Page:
LUKASHYA PF member of parliament George Chisanga says UPND should concentrate on actualising their campaign promises rather than trying to remove former president Edgar Lungu’s immunity.

And Chisanga says Zambia needs a culture of respecting former heads of state and only removing their immunity if there are justifiable reasons.

Meanwhile, Lusaka lawyer Dickson Jere says only a sitting head of state can move Parliament to remove a former president’s immunity.

Commenting on Sesheke UPND member of parliament Romeo Kang’ombe’s remarks that he planned to move a motion to remove Lungu’s immunity, Chisanga, who is also former Law Association of Zambia president, said the process to remove Lungu’s immunity was stringent.

“The problem with our country is that we are very politicised and that is what creates problems in dealing with anything that you would like to do. People resolve in one particular grouping and they view the other political grouping as an enemy group, and whatever they want to say to sound relevant, they will say it without giving it a thought. You know the Presidency is a very important institution in any country and anybody who suggests that we want to do something that is unconstitutional, people must stand up to defend the constitution,” Chisanga said in an interview.

“Firstly, there is a procedure that is prescribed in the constitution on how you can remove the immunity of the past president. It is not an easy procedure, the idea is to give the President constitutional protection; firstly when he is still in office and secondly after he is out of office. That is why that procedure is very stringent. Even in the way honourable Kang’ombe was suggesting it will happen, it is not the way it is contemplated in the constitution. I will just endorse what State Counsel John Sangwa said, that is the correct procedure of how you remove the immunity of the President.”

He said there was need to entrench a culture of respecting heads of states once they leave office, unless justifiable circumstances were brought to the table.

“It should not even be the talk right now, whether we should be removing the president’s [immunity] because we have changed government. I think the government that is in office now must concentrate and focus on meeting the aspirations of the Zambians by delivering on the promises that they gave. They campaigned on the basis of the promises that were very clear, that were very visible,” said Chisanga.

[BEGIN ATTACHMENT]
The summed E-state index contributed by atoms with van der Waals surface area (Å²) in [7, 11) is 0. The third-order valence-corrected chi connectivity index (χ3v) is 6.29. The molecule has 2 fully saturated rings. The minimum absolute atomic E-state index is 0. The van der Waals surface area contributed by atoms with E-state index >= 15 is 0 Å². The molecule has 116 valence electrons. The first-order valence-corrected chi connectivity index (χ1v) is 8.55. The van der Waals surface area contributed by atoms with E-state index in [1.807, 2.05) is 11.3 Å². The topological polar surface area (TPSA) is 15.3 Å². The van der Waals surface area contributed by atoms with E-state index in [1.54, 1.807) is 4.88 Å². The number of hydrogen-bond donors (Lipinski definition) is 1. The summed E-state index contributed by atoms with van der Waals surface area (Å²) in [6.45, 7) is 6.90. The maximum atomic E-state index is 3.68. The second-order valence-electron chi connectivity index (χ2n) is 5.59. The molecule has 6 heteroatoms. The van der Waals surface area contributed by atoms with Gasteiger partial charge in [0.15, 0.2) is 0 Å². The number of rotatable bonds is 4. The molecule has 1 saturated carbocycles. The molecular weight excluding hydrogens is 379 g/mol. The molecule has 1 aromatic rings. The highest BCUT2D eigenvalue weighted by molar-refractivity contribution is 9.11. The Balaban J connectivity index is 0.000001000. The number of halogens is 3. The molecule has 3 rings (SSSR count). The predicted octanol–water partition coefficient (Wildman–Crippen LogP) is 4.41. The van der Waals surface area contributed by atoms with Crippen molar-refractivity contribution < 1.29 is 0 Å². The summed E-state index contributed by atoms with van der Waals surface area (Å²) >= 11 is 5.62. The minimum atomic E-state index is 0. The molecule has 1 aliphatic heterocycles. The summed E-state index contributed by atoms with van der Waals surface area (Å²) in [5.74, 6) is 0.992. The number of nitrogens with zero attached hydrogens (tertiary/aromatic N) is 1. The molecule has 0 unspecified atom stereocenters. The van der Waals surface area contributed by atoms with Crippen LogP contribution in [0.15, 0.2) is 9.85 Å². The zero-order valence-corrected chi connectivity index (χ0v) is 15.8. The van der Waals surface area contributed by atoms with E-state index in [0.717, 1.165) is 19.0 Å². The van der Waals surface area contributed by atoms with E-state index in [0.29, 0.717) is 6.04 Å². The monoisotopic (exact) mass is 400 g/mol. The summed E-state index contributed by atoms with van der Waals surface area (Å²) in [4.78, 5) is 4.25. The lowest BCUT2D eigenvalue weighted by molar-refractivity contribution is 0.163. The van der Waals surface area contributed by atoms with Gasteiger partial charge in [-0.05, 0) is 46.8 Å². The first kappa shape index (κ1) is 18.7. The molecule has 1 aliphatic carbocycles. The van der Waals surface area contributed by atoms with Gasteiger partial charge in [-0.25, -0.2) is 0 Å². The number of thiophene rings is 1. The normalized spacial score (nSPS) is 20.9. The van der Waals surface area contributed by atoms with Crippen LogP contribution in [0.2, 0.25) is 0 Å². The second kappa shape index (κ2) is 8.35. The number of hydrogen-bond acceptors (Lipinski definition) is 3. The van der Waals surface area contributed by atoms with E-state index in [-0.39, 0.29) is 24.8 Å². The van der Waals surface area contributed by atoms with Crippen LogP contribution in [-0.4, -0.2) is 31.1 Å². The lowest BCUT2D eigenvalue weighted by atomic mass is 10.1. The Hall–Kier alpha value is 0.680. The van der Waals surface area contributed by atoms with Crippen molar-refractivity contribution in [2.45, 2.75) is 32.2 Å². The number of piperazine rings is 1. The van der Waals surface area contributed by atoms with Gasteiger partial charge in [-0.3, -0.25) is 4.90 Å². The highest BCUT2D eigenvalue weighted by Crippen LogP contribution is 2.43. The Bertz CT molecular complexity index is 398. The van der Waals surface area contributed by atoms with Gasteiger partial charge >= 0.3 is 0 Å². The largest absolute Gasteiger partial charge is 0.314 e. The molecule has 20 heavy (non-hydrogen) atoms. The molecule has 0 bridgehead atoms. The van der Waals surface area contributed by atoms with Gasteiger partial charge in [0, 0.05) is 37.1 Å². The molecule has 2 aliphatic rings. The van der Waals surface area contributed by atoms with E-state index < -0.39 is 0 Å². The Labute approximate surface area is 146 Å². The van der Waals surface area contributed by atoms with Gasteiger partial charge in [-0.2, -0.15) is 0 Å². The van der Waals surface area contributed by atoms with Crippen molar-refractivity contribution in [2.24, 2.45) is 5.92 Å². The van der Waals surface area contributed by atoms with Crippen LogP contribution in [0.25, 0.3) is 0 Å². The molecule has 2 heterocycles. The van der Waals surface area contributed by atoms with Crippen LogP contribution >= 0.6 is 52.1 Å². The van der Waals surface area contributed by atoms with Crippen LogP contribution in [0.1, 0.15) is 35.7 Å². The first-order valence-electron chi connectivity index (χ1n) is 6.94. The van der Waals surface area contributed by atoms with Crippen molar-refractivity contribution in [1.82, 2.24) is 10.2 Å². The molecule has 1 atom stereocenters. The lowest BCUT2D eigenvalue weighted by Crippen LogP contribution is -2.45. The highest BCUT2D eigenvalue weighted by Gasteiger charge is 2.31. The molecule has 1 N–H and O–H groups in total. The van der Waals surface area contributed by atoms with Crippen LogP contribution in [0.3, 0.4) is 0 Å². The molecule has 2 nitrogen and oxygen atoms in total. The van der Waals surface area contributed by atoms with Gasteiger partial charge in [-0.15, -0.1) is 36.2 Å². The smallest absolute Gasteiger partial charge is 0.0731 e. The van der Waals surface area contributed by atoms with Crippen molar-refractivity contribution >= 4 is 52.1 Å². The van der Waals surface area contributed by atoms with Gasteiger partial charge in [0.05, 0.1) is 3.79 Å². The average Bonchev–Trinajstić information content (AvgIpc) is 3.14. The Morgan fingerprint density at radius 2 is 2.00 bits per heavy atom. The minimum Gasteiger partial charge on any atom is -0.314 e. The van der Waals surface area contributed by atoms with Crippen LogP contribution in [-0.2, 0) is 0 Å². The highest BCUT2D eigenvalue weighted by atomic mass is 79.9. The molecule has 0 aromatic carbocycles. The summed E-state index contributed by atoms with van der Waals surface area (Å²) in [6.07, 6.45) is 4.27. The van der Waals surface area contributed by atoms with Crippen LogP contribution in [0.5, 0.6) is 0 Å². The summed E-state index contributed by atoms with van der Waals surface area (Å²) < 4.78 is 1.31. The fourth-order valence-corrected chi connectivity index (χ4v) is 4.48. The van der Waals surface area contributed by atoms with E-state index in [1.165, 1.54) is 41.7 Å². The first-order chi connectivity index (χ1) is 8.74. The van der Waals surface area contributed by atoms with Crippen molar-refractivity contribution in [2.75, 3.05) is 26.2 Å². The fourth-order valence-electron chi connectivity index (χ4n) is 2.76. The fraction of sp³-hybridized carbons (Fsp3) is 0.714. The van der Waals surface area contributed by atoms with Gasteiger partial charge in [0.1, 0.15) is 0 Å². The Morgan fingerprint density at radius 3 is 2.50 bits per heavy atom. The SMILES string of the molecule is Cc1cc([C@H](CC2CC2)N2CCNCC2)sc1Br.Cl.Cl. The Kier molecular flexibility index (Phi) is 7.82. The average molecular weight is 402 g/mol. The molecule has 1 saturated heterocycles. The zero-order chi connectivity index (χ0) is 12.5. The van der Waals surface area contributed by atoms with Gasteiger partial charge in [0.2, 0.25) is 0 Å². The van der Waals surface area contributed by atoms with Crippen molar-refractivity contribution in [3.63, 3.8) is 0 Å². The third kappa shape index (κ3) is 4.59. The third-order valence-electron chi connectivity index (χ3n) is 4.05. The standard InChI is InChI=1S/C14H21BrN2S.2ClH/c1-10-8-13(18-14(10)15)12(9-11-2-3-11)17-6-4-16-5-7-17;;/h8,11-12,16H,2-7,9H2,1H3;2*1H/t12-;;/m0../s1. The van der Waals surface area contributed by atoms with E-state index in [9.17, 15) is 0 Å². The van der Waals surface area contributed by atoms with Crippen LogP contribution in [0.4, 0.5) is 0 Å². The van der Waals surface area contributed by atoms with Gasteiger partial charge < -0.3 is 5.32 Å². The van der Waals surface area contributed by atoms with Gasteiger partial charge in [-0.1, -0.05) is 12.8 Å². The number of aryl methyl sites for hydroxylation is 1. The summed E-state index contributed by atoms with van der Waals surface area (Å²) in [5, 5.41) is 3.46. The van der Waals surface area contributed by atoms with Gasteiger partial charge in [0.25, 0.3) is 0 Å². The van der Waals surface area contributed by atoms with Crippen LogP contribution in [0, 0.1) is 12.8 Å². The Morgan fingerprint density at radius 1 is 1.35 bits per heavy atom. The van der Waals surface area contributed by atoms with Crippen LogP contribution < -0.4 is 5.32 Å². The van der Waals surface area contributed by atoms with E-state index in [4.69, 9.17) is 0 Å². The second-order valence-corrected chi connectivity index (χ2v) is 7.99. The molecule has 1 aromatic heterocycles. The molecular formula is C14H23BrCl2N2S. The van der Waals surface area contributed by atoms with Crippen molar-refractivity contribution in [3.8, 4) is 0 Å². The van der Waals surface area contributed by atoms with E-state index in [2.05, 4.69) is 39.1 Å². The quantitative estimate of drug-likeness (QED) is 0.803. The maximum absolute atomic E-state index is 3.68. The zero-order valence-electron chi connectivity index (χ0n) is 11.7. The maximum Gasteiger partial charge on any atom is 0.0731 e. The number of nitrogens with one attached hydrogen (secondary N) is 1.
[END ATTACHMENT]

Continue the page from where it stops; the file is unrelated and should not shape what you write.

“Every time the current President was doing his campaigns, they were very clear on what they wanted to do and none of them suggested the removal of immunity and to bring it in front of the agenda is quite an unfortunate development. But the point to make is that it is quite a difficult thing to do and we should try and entrench a culture of respecting heads of states once they leave office, unless there are very justifiable circumstances of making that move.”

Meanwhile, Jere said only the sitting President can go to Parliament and present a detailed report with specific allegations against the former president.

“Unlike the lifting of Immunity of former president Frederick Chiluba (2002) and Rupiah Banda (2013) which was done with ease in Parliament, the law has now changed since 2016. See Article 98 of the Constitution. In Chiluba and Banda cases, a wide range of unsubstantiated allegations were made in Parliament, which prompted MPs to lift residential immunity without verification of the allegations. And it was by mere simple majority vote by Parliament! But now the law has changed. The following pointers must now be followed for lifting Immunity: It is the sitting President himself who should go to Parliament and present a Report detailing the specific allegations against the former president. (Rupiah Banda was done by Minister of Justice). The allegations must be specific and Parliament is obliged to set-up a special Committee to probe the allegations before tabling them in the House unlike in the Chiluba and Banda case. The former president, unlike previous, is allowed to challenge and be heard at Parliament before lifting of immunity,” Jere said in a Facebook post, Monday.

He said the removal of former president’s immunity was lengthened following the unsuccessful prosecution of past heads of states.

“So, if the allegations are fake, the committee will inform Parliament and the whole process fails! Lawyers get involved at this stage like in the US during congressional hearing of impeachment of the President. If the committee finds that the allegations are valid, Parliament will still have to vote for lifting of immunity and the motion requires a two-thirds majority unlike in Chiluba and Banda cases where you just needed a simple majority. Once immunity is lifted, the former President ought to [be] charged with those specific charges or alleged offences that Parliament approved and nothing else,” said Jere.

“In both Chiluba and Banda cases, they were charged with other unrelated offences not presented to Parliament. If acquitted by the Courts, immunity is given back automatically by operation of law unlike in the Chiluba and Banda cases. The effect of the above entails that the former President must be investigated first and prima facie case found against him before contemplating to lift immunity. There is no law that stops law enforcement agencies from investigating former president but prosecution. The process has now been lengthened following the unsuccessful prosecution of Chiluba and Banda. No ordinary MP or Minister can move Parliament to remove immunity unlike in the past. It must be the President.”